Your Price Is Too High
One of my all time favorite Sales stories:
Many years ago, I was a well-established vendor at a company west of Boston called Technomed. I handled the company’s business forms and computer paper but longed to get into the part of their business that was far more lucrative: Their software manuals.
It was about this time that digital printing was becoming a factor and I was anxious to turn their photocopied material into print-on-demand books.
I was in cahoots with their Technical Writer, Jill. She and I had been working together, running tests to see if we could print directly from their electronic files (for the record, she backed them up to Colorado drives, if that means anything to you). Everything was running smoothly and I convinced Joanne, the Buyer, not to order 15,000 manuals in three-ring binders but rather eight sets of quantities of 50 to 100 instead. We were under deadline, but I assured the client that we could meet there March 31 delivery date.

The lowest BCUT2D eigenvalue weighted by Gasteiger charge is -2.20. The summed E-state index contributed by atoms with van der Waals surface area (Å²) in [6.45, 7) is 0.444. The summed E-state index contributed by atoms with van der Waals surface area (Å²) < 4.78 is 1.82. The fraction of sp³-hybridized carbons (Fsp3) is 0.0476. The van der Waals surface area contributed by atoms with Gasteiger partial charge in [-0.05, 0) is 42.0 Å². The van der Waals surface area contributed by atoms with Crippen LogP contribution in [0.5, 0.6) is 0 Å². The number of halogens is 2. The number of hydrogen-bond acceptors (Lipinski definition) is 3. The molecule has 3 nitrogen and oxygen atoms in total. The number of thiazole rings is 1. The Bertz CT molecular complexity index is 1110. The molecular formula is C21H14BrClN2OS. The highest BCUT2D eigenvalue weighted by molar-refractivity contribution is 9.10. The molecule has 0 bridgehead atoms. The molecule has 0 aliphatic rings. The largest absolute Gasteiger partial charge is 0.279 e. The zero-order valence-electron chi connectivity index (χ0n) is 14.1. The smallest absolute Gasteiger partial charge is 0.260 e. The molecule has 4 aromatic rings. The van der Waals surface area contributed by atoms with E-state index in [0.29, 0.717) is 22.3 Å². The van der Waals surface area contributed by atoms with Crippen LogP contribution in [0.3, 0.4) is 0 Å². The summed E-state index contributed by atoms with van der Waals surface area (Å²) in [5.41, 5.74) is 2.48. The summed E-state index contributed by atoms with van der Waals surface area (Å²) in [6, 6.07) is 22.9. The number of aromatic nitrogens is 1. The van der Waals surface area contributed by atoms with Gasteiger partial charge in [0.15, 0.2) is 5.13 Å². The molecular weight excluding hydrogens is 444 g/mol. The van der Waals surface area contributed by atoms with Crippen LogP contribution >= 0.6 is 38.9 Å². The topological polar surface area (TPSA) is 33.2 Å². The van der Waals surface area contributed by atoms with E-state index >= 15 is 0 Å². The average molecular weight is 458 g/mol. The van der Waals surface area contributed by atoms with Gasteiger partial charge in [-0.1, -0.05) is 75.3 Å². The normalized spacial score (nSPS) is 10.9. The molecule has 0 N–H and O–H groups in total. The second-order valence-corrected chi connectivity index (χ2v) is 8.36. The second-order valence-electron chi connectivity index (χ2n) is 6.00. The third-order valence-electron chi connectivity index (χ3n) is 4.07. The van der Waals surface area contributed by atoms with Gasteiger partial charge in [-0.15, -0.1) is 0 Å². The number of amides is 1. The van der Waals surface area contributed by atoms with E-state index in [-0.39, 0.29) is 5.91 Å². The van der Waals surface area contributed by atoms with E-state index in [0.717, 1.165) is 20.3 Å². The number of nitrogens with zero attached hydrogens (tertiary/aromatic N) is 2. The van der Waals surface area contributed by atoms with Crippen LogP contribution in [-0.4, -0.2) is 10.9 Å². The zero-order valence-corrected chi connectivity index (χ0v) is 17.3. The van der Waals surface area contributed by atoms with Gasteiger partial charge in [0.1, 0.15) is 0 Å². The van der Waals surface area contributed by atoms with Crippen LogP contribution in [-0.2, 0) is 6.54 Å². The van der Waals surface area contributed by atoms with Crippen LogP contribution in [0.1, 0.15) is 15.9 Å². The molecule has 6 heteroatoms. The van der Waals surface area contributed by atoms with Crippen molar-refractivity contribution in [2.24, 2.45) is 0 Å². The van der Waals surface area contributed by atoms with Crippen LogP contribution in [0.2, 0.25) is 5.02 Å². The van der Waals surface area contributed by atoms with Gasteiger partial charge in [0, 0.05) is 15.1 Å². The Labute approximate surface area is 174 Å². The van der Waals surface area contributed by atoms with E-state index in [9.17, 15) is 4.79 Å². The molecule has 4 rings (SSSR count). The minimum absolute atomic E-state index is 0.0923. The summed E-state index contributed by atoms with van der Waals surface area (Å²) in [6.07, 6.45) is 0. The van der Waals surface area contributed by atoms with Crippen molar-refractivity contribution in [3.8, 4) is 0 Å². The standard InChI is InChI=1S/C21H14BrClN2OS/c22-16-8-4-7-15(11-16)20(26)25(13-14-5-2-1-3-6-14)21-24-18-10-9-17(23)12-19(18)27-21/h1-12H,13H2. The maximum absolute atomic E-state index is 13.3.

However, there was one hitch: I could not give Joanne a definitive price since I was unsure of the page count. Jill was still writing up to the last minute, taking full advantage of the shorter production time. Reluctantly, Joanne gave me a purchase order number but added, “I’ve just given you a blank check. Do not take advantage of me.”
Fortunately, the job went smoothly and we produced a beautiful product in what was then state-of-the-art, 300 dpi quality. On the morning of the 31st, I dropped the boxes off personally and they were able to meet their Q1 commitments.
Returning to my office, I worked up a price and faxed it to the client.
The next day, I headed into Boston for a weekly meeting with my mentor, Len Peterson. Midway through our conversation, my cell phone rang. It was Joanne. I was expecting kudos and thanks but what I got instead was, “I just got your price. It’s ridiculous and way too high. I'm not paying it.”